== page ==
Simply the best

Tim Hayden, president of Sargent Metal Fabricators, is a modest man, but not when it comes to talking about his company, which is a major contract manufacturer, serving the Southeast out of Anderson, South Carolina.

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This multi-unit, automated contract manufacturer strives to maintain a high level of quality in everything it does

David A. Belforte

Tim Hayden, president of Sargent Metal Fabricators, is a modest man, but not when it comes to talking about his company, which is a major contract manufacturer, serving the Southeast out of Anderson, South Carolina. He likes to characterize Sargent employees as humble, adhering to the company’s philosophies: treating people as their most valuable resource by utilizing the latest technology and manufacturing techniques while managing the process and quality that customers deserve. Not a bad way to do business.

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The company was founded as a two-man conventional sheet metal fabricator back in 1975, supplying textile machinery guards and HVAC components, produced by manual fabricating operations. Tim’s grandfather and step father used him part time to cut, punch, bend, weld, and paint sheet metal parts, providing good bottoms-up education in this technology.

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The automated seven-tower storage system, in the center of this panoramic view and in the illustration above, serves sheet metal and parts storage for three lasers, a punch system, and six press brakes.
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The business did reasonably well until one of its major customers shifted its business because Sargent didn’t have CNC capability. Tim’s dad, Donnie Sargent, decided that this might be a precursor to other lost business so he went out and bought a used Amada LC667, making a dramatic leap into CNC with Tim’s help. After a learning period they added CNC press and punching equipment, and eventually a Bystronic Bystar 2kW system with load/unload capability. Business grew to the point in 2000 when the company began to plan a new facility to handle growth; and then the recession hit forcing them to postpone this decision.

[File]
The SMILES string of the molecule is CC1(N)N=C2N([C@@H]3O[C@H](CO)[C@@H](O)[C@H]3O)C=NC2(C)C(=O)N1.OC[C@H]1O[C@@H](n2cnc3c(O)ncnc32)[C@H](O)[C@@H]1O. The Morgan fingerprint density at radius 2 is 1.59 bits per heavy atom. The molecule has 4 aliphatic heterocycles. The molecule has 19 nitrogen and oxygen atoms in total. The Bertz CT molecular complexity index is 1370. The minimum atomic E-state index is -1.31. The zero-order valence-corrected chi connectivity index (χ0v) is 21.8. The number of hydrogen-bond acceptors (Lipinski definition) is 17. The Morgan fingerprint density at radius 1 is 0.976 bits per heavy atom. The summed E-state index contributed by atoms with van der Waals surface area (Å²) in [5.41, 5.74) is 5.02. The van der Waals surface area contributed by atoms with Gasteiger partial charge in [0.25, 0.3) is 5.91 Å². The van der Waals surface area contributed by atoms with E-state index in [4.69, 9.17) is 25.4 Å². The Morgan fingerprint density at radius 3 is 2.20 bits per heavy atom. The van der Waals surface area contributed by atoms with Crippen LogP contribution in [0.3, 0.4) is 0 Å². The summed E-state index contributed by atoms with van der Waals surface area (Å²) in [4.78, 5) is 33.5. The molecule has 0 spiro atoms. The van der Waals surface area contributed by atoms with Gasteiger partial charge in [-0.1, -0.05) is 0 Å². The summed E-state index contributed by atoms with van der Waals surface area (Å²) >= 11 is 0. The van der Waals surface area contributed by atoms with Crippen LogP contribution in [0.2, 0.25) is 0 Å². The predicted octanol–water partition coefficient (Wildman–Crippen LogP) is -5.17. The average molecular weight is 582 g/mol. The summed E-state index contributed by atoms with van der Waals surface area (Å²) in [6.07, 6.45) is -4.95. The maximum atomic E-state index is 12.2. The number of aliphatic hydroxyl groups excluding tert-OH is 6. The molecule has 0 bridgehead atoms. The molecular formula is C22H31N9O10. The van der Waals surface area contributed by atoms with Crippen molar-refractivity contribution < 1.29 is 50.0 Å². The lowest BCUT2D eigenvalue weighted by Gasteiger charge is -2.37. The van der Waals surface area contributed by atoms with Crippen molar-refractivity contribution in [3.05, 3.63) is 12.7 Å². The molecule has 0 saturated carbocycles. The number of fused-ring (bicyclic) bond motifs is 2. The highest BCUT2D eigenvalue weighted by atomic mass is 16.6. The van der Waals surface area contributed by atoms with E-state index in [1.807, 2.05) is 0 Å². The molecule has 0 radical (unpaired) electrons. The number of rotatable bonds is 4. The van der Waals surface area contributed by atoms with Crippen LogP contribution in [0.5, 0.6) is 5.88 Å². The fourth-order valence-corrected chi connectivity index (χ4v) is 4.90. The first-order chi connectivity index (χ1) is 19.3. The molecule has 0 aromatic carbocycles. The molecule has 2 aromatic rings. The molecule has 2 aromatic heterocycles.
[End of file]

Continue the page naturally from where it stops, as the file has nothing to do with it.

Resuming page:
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In addition to the lasers, the tower system also serves a Trumatic 500 punch and a number of press brakes.
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The company broke ground for a new 79,000-ft2 building in 2002 and moved into it in 2003, with a new TRUMPF 3050 equipped with a three-tower storage system, a TRUMPF TC 500 punching system, and six press brakes. In 2004 they added a second 3050 and four more storage towers so that the three lasers, the punch, and six press brakes were all served automatically with sheet metal and parts storage. This year Sargent has added a TRUMPF 3040 with a Liftmaster unit that allows them to cut thin gauge metal faster. As is the case for many shops today, diversity in cutting requirements, materials, and quantities are the norm, and the lasers used at Sargent allow quick response to customer needs. The addition of the new laser cutter means that the work load can be spread amongst three units reducing lead times and, because of the available power increasing throughput, enabling more jobs to be run on a shift. Now the company runs 24/7 with extended periods of lights-out unattended operation.

Unattended at Sargent means that the bulk of the shifts have at least one operator present except from 3AM to 6PM, Monday through Friday and 6:30PM Saturday to 6AM Monday. Tim says that the first shift on Mondays is a little like a fire drill as several employees are kept busy unloading the storage towers and sorting parts cut in the lights-out weekend operation.

Sargent’s 110 employees work as a team to serve the company’s 15 major customers who are under extended contract and a number of spot order customers, among who are several of the majors who spot their orders as needed. These customers are in diverse industries such as truck, electronics, beverage coolers, and vending machines and are clustered in the Southeast, although several have additional facilities around the nation. This work load enables Sargent to keep its laser cutters running at least 80 percent of the shift time.

Other than the fact that Sargent is among a growing number of multi-unit job shops, its cutting operations are similar to the majority of North American shops. What sets them apart, besides the fully automated operation, is the strong emphasis on integrity that the company places on its operations, not only in the stated philosophy of business but in everything that carries the company name from trucks to letterheads. This thriving company focuses on being the very best supplier to its customers.

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